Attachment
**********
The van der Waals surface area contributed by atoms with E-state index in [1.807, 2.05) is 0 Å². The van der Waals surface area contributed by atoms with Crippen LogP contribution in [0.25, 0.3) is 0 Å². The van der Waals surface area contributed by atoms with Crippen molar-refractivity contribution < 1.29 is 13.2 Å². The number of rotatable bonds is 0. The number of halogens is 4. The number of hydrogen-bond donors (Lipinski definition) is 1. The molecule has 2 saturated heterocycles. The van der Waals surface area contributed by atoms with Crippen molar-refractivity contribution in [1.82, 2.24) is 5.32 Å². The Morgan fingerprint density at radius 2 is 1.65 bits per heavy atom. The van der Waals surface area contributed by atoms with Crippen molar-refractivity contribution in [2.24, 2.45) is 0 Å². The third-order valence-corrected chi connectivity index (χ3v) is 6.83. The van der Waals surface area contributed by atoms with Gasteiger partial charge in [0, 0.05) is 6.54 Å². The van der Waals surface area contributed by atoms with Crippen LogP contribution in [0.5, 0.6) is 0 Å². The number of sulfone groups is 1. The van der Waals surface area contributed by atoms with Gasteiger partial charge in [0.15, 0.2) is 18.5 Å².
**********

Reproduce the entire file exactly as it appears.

The van der Waals surface area contributed by atoms with E-state index in [1.807, 2.05) is 0 Å². The van der Waals surface area contributed by atoms with Crippen LogP contribution in [0.25, 0.3) is 0 Å². The van der Waals surface area contributed by atoms with Crippen molar-refractivity contribution < 1.29 is 13.2 Å². The number of rotatable bonds is 0. The number of halogens is 4. The number of hydrogen-bond donors (Lipinski definition) is 1. The molecule has 2 saturated heterocycles. The van der Waals surface area contributed by atoms with Crippen molar-refractivity contribution in [1.82, 2.24) is 5.32 Å². The Morgan fingerprint density at radius 2 is 1.65 bits per heavy atom. The van der Waals surface area contributed by atoms with Crippen molar-refractivity contribution in [2.24, 2.45) is 0 Å². The third-order valence-corrected chi connectivity index (χ3v) is 6.83. The van der Waals surface area contributed by atoms with Gasteiger partial charge in [0, 0.05) is 6.54 Å². The van der Waals surface area contributed by atoms with Crippen LogP contribution in [0.5, 0.6) is 0 Å². The number of sulfone groups is 1. The van der Waals surface area contributed by atoms with Gasteiger partial charge in [0.15, 0.2) is 18.5 Å².